Government must approve pensions fund transfers

The Department of Labour and Pensions office is located at 256 Creek Road and will be open from 9 a.m. to 4 p.m.

Cayman’s Department of Labour and Pensions is required to approve any transfers of pension funds to retirement savings accounts outside the territory’s borders, but thus far, local pensions administrators said they have received little or no guidance as to what criteria will be used by government to green-light those funds transfers.

As of Dec. 31, 2019, private sector pension plan participants will no longer be able to “cash out” their retirement savings after leaving the islands, although they can still transfer their funds outside Cayman after that date to another similar pensions/retirement savings fund.

However, the process for how those transfers are to be effected is not well understood, even by some of the pensions fund administrators.

“It was … the various plan providers’ understanding that the Department of Labour and Pensions would be putting together a list of countries and names of institutions that they have already approved transfers to,” said Randall Fisher, director of operations for the Chamber Pension Fund, the island’s largest multi-employer pension plan. “Nothing has been forthcoming, though.”

Director of Labour and Pensions Bennard Ebanks said Monday that the ability to transfer retirement funds away from Cayman remained an option for plan participants and the decision to do so “rests solely with the [pension plan] member.”

Mr. Ebanks said the plan member must still meet the criteria under the National Pensions Law to effect the funds transfer including the termination of their employment in Cayman, proving that the have not made a pension contribution to the plan in at least two years and that they have not lived in Cayman for at least two years.

The savings transfers will depend to a certain degree on the transfer country’s financial regulatory regime, he said.

“The Cayman Islands is a non-income tax jurisdiction and permits overseas pension transfers to products such as the United States traditional Individual Retirement Account (IRA) and Canada’s Registered Retirement Savings Plan (RRSP),” Mr. Ebanks said. “The Department of Labour and Pensions have approved transfers to numerous international Pension Plans and the vast majority of these are successful.

“However, other countries have a different legislative and regulatory requirements which may include an income tax system which would likely be a consideration for members. As such, the member needs to investigate the options available in their home jurisdiction and properly research the implications of any such transfer.”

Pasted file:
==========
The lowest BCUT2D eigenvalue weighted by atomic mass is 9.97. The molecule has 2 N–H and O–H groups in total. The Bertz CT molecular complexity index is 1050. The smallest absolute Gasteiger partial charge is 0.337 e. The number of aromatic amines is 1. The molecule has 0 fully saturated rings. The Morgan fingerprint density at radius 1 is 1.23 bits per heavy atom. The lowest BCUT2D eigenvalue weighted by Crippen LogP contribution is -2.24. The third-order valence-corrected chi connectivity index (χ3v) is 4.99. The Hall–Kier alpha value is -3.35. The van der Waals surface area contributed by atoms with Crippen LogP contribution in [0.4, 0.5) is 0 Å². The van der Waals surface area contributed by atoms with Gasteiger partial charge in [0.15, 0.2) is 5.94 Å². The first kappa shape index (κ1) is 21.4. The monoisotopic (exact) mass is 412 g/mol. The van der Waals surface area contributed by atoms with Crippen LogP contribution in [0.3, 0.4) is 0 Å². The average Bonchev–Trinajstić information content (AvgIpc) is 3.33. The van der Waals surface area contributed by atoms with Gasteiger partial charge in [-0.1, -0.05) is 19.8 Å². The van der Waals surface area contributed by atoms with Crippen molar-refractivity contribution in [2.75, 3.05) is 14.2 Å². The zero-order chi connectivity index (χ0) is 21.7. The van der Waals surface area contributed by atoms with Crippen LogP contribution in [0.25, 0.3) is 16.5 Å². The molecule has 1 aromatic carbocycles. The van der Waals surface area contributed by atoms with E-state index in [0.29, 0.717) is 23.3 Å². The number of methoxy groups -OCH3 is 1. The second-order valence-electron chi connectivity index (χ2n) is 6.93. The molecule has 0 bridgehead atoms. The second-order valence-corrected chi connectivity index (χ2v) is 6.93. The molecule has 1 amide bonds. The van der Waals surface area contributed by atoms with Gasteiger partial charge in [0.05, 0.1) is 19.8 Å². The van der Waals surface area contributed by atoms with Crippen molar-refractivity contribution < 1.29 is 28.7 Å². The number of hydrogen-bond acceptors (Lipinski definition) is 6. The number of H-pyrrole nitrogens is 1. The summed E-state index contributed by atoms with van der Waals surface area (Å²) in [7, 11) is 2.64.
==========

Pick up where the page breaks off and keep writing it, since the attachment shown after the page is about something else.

For instance, in the U.S., the standard IRA account will deduct taxes from the amount saved at the time the plan member makes a withdrawal. A Roth IRA will deduct taxes at the time the member makes the contribution. However, the U.S. tax code does not consider many foreign pensions a “qualified trust” under the law, so depending on the pension plan, transfers can be problematic.

Canadian pension withdrawals are generally considered taxable income, as well, so if the Canadian plan does accept the funds transfer, they will be taxed upon withdrawal.

Mr. Ebanks said the local pensions plans will provide guidance to plan members who wish to perform a transfer, providing them with the “necessary forms.”

He notes there is another option for pension plan members here who are leaving the Cayman Islands after the deadline for cash refunds passes. “The member is free to leave their pension benefit within the Cayman Islands and subsequently collect it, when they are eligible for early or normal age of pension entitlement [normal age of pension entitlement is 65 under the current law]. It is critically important that the member provide their pension plan administrator with updated mailing and email addresses so they can continue to receive their pension statement.”

Pension administrators contacted by the Cayman Compass said they have transferred retirement funds to analogous savings plans in the past, and have used that as guidance for the present situation. In practice, relatively few funds transfers have been made, since plan members have been able to receive cash payouts.

Silver Thatch Pensions and the Chamber Plan identified a number of foreign retirement savings plan providers to whom they have transferred funds in the past. Those include:

  • ATO Regulated Self-Managed Superannuation Fund (Australia)
  • JAX Federal Credit Union (Florida, U.S.)
  • SBI Life (Mumbai, India)
  • STM G.I.B pension transfer plan (Malta and Gibraltar)
  • Bank of America Traditional IRA (U.S.)
  • AON Kiwisaver scheme (New Zealand)
  • WEA Trust 401K plan (Wisconsin, U.S.)
  • SanSuper Superannuation fund (Brisbane, Australia)
  • Scotia Jamaica Life Insurance Company (Jamaica)
  • RBC – Locked-In Registered Retirement Savings Plan (Canada)
  • BWCI Pension Trust Ltd. (Guernsey).

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  1. What is wrong with these rules ? All this confusion and inconvenience to everyone. Just Grand father the older pensioners to obtain their monies when they choose ! Did anyone think of this before they made this rule why are the past members effected by a new ruling ? This has caused great issue with employers and employees for what! why does Cayman Pensions feel they have to control other peoples money. WHY! There mus t be an issue maybe they don’t have it ? to give back ! These people are not even Caymanian, this makes no sense to anyone and if no one can figure it out remove it !